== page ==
Before the Covid-19 pandemic, social value had become an increasing part of the narrative. More inclusive capitalism, particularly in real estate and development, was the new order of the day.
The pandemic itself has also led many businesses to deliver some excellent social responses. From pro bono real estate work to help the NHS to brewers and distillers switching production from beer and gin to hand sanitisers, these creative and fleet of foot actions were certainly not part of the social value plans for these companies at the start of 2020.
Let’s make no mistake, for many businesses the rest of 2020 will be about survival. Few will be in a position to deliver the aspirations – commercial and social – that they might have had at the end of last year.
But when we emerge from the horror of Covid-19 the world will be a different place. Society will need more help from the private and public sectors. People will think even more carefully about which companies they want to work with, work for, invest in and have investing in their neighbourhoods. Social value will be more important and we’re likely to see the creation of a new social contract.
For real estate, infrastructure, construction and development, the changes to HM Treasury’s Green Book promised in the Budget could also be a social value game changer.
At present, when procuring developers and contractors, the public sector is constrained by a valuation system outlined in HM Treasury’s Green Book which dictates ‘best consideration’ for any project.
The Government review of the Green Book could embed social impact within planning, making it part of the legal framework.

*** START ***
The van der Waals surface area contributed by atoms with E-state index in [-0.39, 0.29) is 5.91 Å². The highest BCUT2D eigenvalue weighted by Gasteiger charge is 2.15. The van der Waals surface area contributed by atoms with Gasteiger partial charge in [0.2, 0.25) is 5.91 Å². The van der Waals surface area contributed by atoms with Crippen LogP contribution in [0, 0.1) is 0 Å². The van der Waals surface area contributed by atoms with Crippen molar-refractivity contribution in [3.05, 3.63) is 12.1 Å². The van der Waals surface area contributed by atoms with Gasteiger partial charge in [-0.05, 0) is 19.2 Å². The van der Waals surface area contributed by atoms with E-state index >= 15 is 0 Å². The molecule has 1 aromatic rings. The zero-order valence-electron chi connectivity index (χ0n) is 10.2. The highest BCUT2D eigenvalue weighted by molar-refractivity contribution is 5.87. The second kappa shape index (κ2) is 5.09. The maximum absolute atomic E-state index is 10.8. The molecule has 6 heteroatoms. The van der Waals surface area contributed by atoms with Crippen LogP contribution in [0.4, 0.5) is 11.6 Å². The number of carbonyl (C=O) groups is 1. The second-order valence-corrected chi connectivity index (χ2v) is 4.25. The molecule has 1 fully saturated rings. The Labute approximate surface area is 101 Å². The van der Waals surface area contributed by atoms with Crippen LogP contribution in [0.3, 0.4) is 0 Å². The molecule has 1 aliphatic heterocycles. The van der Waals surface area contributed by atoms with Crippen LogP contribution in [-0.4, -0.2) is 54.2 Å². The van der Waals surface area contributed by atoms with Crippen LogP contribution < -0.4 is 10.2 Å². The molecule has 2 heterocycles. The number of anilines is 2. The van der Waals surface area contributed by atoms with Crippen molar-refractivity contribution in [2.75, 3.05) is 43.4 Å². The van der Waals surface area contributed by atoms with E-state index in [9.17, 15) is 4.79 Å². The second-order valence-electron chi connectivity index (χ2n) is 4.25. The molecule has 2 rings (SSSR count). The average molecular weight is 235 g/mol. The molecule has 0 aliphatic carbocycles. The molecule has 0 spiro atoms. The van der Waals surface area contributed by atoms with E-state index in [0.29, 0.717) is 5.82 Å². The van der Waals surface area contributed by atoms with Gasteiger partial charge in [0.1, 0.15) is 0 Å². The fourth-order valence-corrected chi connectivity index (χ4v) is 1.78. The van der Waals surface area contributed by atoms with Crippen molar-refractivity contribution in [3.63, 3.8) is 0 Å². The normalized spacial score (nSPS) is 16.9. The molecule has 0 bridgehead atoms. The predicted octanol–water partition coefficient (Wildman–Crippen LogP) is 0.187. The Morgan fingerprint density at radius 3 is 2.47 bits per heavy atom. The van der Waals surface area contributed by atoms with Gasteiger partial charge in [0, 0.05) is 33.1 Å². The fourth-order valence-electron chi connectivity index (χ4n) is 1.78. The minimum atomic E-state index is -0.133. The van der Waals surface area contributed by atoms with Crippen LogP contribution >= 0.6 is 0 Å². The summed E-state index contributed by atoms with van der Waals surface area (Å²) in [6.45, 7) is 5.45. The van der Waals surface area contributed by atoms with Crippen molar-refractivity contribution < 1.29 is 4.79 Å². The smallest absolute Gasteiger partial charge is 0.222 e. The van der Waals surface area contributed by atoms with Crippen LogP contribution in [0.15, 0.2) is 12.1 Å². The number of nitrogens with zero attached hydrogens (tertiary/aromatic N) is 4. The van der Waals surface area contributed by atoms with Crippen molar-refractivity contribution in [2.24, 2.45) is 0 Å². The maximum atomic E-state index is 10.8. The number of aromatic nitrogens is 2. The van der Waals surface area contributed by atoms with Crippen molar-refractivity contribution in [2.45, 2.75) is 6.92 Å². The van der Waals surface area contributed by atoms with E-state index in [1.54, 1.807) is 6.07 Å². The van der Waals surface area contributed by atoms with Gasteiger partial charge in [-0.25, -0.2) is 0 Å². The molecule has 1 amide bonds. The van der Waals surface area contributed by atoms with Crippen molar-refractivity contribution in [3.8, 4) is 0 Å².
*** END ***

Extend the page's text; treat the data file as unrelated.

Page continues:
The direction of travel is clear: contractors bidding for work or developers looking to become a development partner or seeking a planning approval will need to deliver more social outcomes. They will need do more to capture and measure the social value of programmes to secure their corporate licence to operate and unlock commercial success.
Business will need to use robust Cost Benefit Analysis (CBA) methodologies which align with the Green Book or the OECD’s Cost Benefit Analysis and the Environment. They will also need to undertake a comprehensive assessment of economic, environmental and social impact and value for their key stakeholder groups on every project.
It’s clear that there will be significant economic and social challenges as we learn to live in a post-Covid-19 world. Investment in a sustainable built environment in all its forms will be welcome, but there will be an even greater expectation that it must deliver improved outcomes for society.
Matt Sutton is a director at Camargue